Through her acclaimed novels “How Should a Person Be?,” “Motherhood” and “Pure Colour,” Sheila Heti has blended the autobiographical and the fictitious in the pursuit of truth. Her newest book, “Alphabetical Diaries,” out Feb. 6 via Farrar, Straus and Giroux, conjures magic out of a wild exercise: Heti took a decade of her diary entries and alphabetized each sentence, stripping away extraneous ideas and creating a rush through her mind. Heti spoke with Variety about her process for this unconventional work and how she’s able to be so honest in her writing.
“Alphabetical Diaries” started as a series of columns in The New York Times in 2022. What was the genesis of looking at your diaries and thinking, “There’s something here I could expand on”?
I started working on this in 2010, so there were many different forms. The New York Times form was the last before the book, but there was the idea that it was going to be an Internet project at one point that was 500,000 words.
What started me thinking about it was I had all this writing on my computer, all these years of diary entries and I had just finished writing “How Should a Person Be?” I’d worked on that book for seven years, and when it was done, I still had that working energy, but I had no idea for a new book. So I thought, “What if I look back on these years that I had fictionalized in this novel?” and just started. What were those years really like? What were the thoughts that I was really having? It’s so easy when you make a fictional work about your life to take that as the real life that you lived. I didn’t want to be confused. But I didn’t want to read through them. So I thought, “Maybe if I have this way of looking through them alphabetically, I can get an overview of what that time was like, the themes and repetitions.” So it was the impulse to ground myself in what had actually happened, and curious as to how that would read.
What did you learn about yourself through this process?
I wanted to publish this book in 2013, though it wouldn’t have been as good because I didn’t quite know what I was doing at that point. But there was something else about publishing in 2013 that would have been wrong, which was I was too close to who that person had been, who had been writing those journals. I had the feeling in 2013 that a person doesn’t change. I’m still exactly the same person, but now, 10 years later, I feel like there have been changes. It’s not that the thoughts are different, or the preoccupations are different, but as a human grows, ideally you don’t change, but you have strategies for dealing with who you are that you didn’t when you were younger. Change is real, but it’s not the kind of change you imagine where you become this wholly different person. But maybe there’s a greater distance from yourself in some way. There’s more of an objective self that comes that grows with time.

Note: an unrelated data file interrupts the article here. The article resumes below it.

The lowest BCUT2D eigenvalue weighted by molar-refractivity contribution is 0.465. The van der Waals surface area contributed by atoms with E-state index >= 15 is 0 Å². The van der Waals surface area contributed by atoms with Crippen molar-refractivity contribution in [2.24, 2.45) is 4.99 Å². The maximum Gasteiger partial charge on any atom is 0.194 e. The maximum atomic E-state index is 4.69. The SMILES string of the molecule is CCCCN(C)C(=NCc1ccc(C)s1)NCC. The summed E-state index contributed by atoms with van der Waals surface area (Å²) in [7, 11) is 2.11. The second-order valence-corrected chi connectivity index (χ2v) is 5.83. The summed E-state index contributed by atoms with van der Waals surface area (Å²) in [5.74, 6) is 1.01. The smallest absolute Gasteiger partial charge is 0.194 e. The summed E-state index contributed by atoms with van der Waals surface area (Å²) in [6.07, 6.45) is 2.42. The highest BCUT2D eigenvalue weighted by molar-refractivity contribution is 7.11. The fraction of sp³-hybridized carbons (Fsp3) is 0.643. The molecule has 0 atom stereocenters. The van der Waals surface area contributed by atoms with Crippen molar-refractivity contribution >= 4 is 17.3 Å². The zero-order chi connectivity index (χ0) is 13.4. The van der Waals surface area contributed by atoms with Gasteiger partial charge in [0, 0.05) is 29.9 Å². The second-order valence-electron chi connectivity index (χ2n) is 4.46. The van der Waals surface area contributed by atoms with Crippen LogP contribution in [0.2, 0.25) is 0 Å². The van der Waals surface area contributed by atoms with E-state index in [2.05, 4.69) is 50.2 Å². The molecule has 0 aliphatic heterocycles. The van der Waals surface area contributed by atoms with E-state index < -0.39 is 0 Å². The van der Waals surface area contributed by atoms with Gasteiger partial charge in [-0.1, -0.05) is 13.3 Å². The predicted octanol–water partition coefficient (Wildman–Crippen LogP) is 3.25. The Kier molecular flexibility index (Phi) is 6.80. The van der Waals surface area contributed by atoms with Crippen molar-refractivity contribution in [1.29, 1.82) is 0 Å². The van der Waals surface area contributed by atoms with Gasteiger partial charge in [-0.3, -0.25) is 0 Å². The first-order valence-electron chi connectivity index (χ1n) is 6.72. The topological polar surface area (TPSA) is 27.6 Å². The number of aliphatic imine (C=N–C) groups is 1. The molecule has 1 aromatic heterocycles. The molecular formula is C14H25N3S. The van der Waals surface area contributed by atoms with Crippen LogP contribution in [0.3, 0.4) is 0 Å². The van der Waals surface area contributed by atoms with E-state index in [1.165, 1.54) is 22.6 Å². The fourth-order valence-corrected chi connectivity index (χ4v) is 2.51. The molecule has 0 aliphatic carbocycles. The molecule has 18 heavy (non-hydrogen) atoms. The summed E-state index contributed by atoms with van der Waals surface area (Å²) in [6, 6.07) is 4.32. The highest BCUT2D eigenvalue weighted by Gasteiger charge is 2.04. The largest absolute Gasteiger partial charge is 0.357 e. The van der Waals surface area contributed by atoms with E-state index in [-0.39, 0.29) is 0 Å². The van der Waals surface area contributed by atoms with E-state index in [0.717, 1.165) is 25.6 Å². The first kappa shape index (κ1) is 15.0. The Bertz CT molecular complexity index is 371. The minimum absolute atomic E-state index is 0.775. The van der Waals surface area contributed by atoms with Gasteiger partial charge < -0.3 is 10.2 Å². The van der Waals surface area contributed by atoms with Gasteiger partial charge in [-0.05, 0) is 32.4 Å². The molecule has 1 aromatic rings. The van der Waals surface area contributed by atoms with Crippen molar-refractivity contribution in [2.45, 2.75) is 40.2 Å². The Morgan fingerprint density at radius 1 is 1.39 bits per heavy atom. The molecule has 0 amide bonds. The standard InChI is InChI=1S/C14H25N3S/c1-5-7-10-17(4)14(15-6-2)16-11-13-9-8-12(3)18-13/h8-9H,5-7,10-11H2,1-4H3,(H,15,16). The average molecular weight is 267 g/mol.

Were there any initial goals you had as you were writing or editing? Did you hope to represent every letter, etc.?
I had something for every letter except for X, and in the last year when I was putting the finishing touches on it, I said, “Do I need something in X? Should I make one of the character names start with an X?” I tried it and I showed it to my editor and they said, ” “I don’t know if that’s necessary,” so I didn’t do that. I figured it’s OK to show that not a lot of English sentences start with an X, and a lot of diary sentences start with an I. I thought, “Just go with what’s true.”
You’re so open and honest in your writing. What is your secret to getting to that zone where you can put it all on the page and be completely vulnerable?
I think I don’t care about myself in some way; like, I’m not important. I can sacrifice myself; I just don’t feel like I’m precious, like I have to protect myself. To me, the books are more important than myself. So I’ll suffer whatever humiliations might come along with being honest for the sake of a book which, to me, has more value than a human. It’s a crazy thing to say, and I don’t think overall a world just of books and no humans is better, but I think books reach more people than a human does.
Are there any other non-traditional books that inspired you during this project?
For this book in particular, there’s a book called “Soliloquy” that Kenneth Goldsmith wrote. He wrote in the ’90s, and he was wearing headphones around his neck attached to a Walkman, as though he was listening to music. But the headphones recorded him, and he just recorded himself for a full week and transcribed it perfectly. There are no stage directions, and each chapter was a different day — and it’s unreadable. It’s so tedious and confusing.
But that book was such an inspiration. There was just something about the completeness and the audacity of it, and how boring it was. When I started this book, I thought, “Maybe this book’s gonna be 500,000 words, the same way Kenny’s book was 500,000 words. Maybe it’s going to be kind of unbearable and unreadable.” But after 13 years, I wanted it to be like a novel and readable and fun for the audience. But I did start with this idea of offending the audience, pushing them away. The non-readable book…but then, in the end, my instincts for entertainment and pleasure went over.
Would you be interested in writing another book that experimented with form in the future?
What I’d want to do next would be sort of the opposite. I would just want to write a traditional novel. I always kind of want to do the opposite after I finish a book.
Is there a sentence or transition in “Alphabetical Diaries“ that sticks out in your mind as especially impactful?
The thing that comes to mind right now is Chapter Q, which is one sentence: “Quiet days not seeing people, feeling fine.” That’s kind of an ambition because there are almost no quiet days of not seeing people and feeling fine. All three things together just seem so beautiful.
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